The world is at a tipping point. The pandemic left a toxic legacy of spiraling poverty, debt distress, and inequality, all amid a worsening cost-of-living crisis. Even more alarming is climate change, a long-term existential threat that is already wrecking lives and costing billions. Recent climate-related disasters are a tragic foretaste of the world that awaits if we don’t act now to prevent these immense and overlapping threats, or polycrises, from defining our future.Multilateral development banks (MDBs) like the Asian Development Bank (ADB), of which I am president, must do more and act faster to overcome these crises and help people—while there is still time. Business as usual isn’t an option, especially in Asia and the Pacific where nearly 70 million people have fallen back into extreme poverty since the pandemic, and which accounts for more than half of the world’s greenhouse-gas emissions.We need bold action to deliver the estimated $3 trillion needed annually by 2030, according to the G20, to tackle global challenges and revive progress on the Sustainable Development Goals (SDGs).The G20 believes MDBs can help deliver this finance by wringing every last dollar from their balance sheets. I agree, and at ADB that process is well underway. In September, we announced capital management reforms that include optimizing our prudential level of capitalization.These reforms unlock $100 billion in new commitments capacity over the next 10 years. They expand the bank’s annual new commitments capacity to more than $36 billion—an increase of approximately $10 billion, or about 40%. This will make up to $360 billion available over the next decade to expand our climate investments, spur momentum on the SDGs, and increase our support for economies still suffering from pandemic impacts. Importantly, the reforms are designed to ensure ADB’s AAA credit rating is safeguarded.This is part of a series of innovations ADB has made to expand its lending capacity. In May, ADB announced the Innovative Finance Facility for Climate in Asia and the Pacific, which allows donors to guarantee parts of the existing sovereign loan portfolio on ADB’s balance sheet, allowing ADB to leverage and generate $5 in climate finance for every $1 of guarantees. ADB has also entered sovereign exposure exchange agreements with other MDBs to reduce portfolio concentration risks.And it won’t be our last step. I see this as another advance on a continuous path of reform that all MDBs must take to respond effectively to rapidly evolving challenges like global warming.To meet these challenges head on, MDBs need to take urgent actions across three fronts.First, it is vital that MDBs expand their capacity to mobilize private investment for climate and sustainable development programs. MDBs are uniquely placed to catalyze the move from billions of dollars in development finance to the trillions needed, by leveraging their balance sheets to generate private investment at all stages of the project cycle.This includes promoting policy development upstream to create an enabling environment for private investment, creating bankable projects midstream through advisory support, and financing projects downstream to crowd in private capital.Second, as many countries can’t afford to take on debt after spending to manage pandemic impacts, they need to raise more funds domestically. The G20 estimates that two-thirds of the required $3 trillion for global challenges can be raised through domestic revenue mobilization and local finance.Economies must mobilize more tax revenue, modernize tax authorities through digitalization, and cooperate to ensure a fair and well-functioning international tax system. Environmental taxes are one way to increase domestic revenue and contribute to low carbon development, while a more efficient value-added tax (VAT), including VAT on the digital economy, could be a key source of income for developing countries. Countries should also revisit policies on fossil fuel subsidies.Finally, financial innovation must continue. ADB is working to deepen the region’s domestic capital markets. Stepping up the use of blended finance will crowd in private investment. De-risking instruments such as credit enhancement products through guarantee schemes and insurance can unlock capital for climate action, as can instruments such as thematic and sustainable bonds.We can further promote climate action by engaging with evolving carbon markets. ADB’s Climate Action Catalyst Fund provides relevant mitigation projects with upfront carbon finance through the purchase of carbon credits under Article 6 of the Paris Agreement. This complements our ongoing work to help our members develop the policies and skills needed to participate in carbon trading.Crises can escalate quickly. We must move even faster to reduce the pain they cause and help secure a bright future for our region and beyond.Masatsugu Asakawa is President of the Asian Development Bank.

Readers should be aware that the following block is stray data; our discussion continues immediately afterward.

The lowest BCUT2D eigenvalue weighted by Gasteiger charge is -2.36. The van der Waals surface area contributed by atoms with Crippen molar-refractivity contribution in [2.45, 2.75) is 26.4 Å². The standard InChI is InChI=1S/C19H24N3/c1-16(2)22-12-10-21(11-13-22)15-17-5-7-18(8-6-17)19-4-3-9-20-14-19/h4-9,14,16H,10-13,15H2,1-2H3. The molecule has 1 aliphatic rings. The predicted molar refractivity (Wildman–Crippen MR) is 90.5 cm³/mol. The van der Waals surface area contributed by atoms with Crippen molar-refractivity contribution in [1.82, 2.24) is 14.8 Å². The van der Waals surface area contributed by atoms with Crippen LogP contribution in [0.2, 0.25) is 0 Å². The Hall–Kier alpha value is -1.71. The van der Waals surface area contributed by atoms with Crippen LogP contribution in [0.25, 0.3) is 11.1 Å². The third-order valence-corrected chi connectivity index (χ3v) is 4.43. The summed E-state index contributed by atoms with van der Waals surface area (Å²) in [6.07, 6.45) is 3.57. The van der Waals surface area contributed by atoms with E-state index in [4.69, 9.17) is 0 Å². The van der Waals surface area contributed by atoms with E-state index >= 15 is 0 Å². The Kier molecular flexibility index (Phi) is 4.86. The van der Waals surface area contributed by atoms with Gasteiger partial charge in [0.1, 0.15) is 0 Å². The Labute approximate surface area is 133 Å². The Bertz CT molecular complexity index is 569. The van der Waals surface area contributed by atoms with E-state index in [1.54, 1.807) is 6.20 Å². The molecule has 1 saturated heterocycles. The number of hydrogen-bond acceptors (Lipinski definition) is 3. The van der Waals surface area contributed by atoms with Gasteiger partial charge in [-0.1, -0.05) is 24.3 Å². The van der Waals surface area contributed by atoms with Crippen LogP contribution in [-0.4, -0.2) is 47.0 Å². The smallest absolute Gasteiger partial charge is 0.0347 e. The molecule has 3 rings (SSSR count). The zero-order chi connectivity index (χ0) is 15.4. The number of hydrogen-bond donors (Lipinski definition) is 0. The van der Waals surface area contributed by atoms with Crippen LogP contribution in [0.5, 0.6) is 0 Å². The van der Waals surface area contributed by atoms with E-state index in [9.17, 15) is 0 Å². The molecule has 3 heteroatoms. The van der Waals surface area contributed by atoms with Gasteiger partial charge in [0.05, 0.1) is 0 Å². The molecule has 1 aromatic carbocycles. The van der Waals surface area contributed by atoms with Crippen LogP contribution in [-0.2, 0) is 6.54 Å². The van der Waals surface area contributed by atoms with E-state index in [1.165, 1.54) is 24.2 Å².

To the editors and reporters reading this, a simple question: Should a country, especially one that calls itself “leader of the free world”, preach and practice something on their own soil and do a 180 in some countries like Bangladesh? The founding fathers of the United States found the idea of press freedom so important that it is protected by the First Amendment to the Constitution. Now consider if that matches the recent remark of the US ambassador to Bangladesh, when during a TV interview he said that media in Bangladesh could also come under the purview of US visa restrictions. Just a year back, on the occasion of International Press Freedom Day, before a section of editors and journalists, US Ambassador Peter Haas had said, “To the editors and reporters here today, I have a simple message: Yours is a noble profession.” Little did the editors and journalists, who took part in the event, know how the ambassador – despite his sermons and much ado about his country’s stance on freedom of expression – would change his tune. His remark on possible visa restrictions on media has concerned editors and journalists, with many calling it “intimidation.” Media in Bangladesh may also come under the purview of US visa policy is what the envoy gleefully said during an interview with Channel 24. This was described by some senior journalists as an “affront to the freedom of press.” The ambassador’s announcement on possible visa restrictions on media seemingly sparked a row between those upholding and supporting secular liberal values, and hardliners and radical groups. Pro BNP and Jamaat social media activists and leaders even lashed out at certain media outlets and named a number of journalists for their critical reportage on the parties. BNP-Jamaat leaders including Rumeen Farhana, BNP's international affairs secretary, spared no time in hailing the US ambassador’s remark on including media in the visa restrictions and named a number of private television channels that BNP has boycotted. Zahir Uddin Swapon, convener of BNP’s media cell, echoed Rumeen with reposting a photo of a senior journalist with the text: “US visa restriction policy at work?” Basherkella, a pro-Jamaat-e-Islami X (formerly Twitter) account, also tweeted that Haas “is a true friend of Bangladesh.” This particular social media account made news for running what the minority Ahmadiyya community called a “hate campaign” against them. Despite this round of salvo going on, the US Embassy in Dhaka, on September 25 – in sync with what the ambassador had said – reasserted: “We are applying the [visa restriction] policy in a balanced way against anyone [undermining the democratic election process in Bangladesh] – regardless of being pro-government, opposition party, members of law enforcement agencies, members of the judiciary, or media persons.” The post also contained the video interview of the ambassador. Meanwhile, asked specifically about the inclusion of media under visa restrictions during multiple press briefings, the US State Department has repeatedly refrained from mentioning media. It is not difficult to decipher that encouraged by the US ambassador’s announcement, BNP and radical groups went on an overdrive to settle scores with media outlets that are not portraying them favorably in their reportage. It would also not be an overstatement to say that the US embassy reiterating the ambassador’s remark works as a shot in the arm for them. Two leading platforms comprising of editors have expressed their concerns and sought explanation from the ambassador. A statement from Editors Guild said: “We want to know what triggered the ambassador to go for hectic activism to disparage Bangladesh media. The statement of the US ambassador is not transparent enough and it needs a clear interpretation.” “The statement of the ambassador to expand visa restrictions on journalists can be seen as an attempt to silence the voices of the people, and impose unseen censorship on the media, which contradicts the principles of freedom of expression and press freedom, the main pillars of democracy and governance,” read the statement. Meanwhile, in a letter to the ambassador, Mahfuz Anam, president of Editors’ Council, wrote: “Frankly, this remark has created confusion among us and hence our request for a clarification.” Referring to Haas’ statement that visa restriction “is not based on anything else but their actions,” Anam pointed out that media’s “action” is writing or broadcasting, and wanted to know if visa restriction will be based on what a journalist writes or broadcasts. “If so, then doesn’t it come under ‘freedom of expression’ and ‘freedom of press’? How will it be used in case of media? What are the factors being considered?” – he wrote. Then came a response from the envoy, which seemingly failed to provide any clarification or assuage the journalists’ concerns. Bewildered by the response, as many as 190 eminent citizens, including rights activists, journalists, writers, anti-war crimes campaigners, and minority community leaders expressed disappointment over Haas’ justification for visa restrictions on media and journalists, saying that it did not offer “substance”. Over the last 15 years, while the number of media and journalists both witnessed a significant rise, the work environment also saw a topsy-turvy path. Glaring abuse of the former Digital Security Act is another blot, but nothing justifies Haas’ stance to include media under visa restrictions. But what underscores danger in all of this is the ambassador being hailed as a “hero” by hardliners and radical groups – evoking memories of 1971 when the US administration sided with the Pakistan army that unleashed a genocide to stop the birth of the youngest nation in South Asia. In most Muslim countries where US has tried to bring their version of “democracy” by removing what they felt were autocratic regimes, ended up bringing Islamist radicals to power. Egypt, Iraq, Afghanistan – the list is long. The doyen of democracy ends up promoting the worst of radicals at the expense of nationalist governments who won’t take Washington’s dictation, it seems. It is clear that Haas with his initial statement that rattled the media ahead of the national election made a mess and after facing backlash, is on a mission to take on a neutral look. But his explanation does not support the objective. Sukharanjan Dasgupta is a Kolkata-based commentator and author of “Midnight Massacre” on the August 15, 1975 coup. Views expressed in this article are the writer’s own.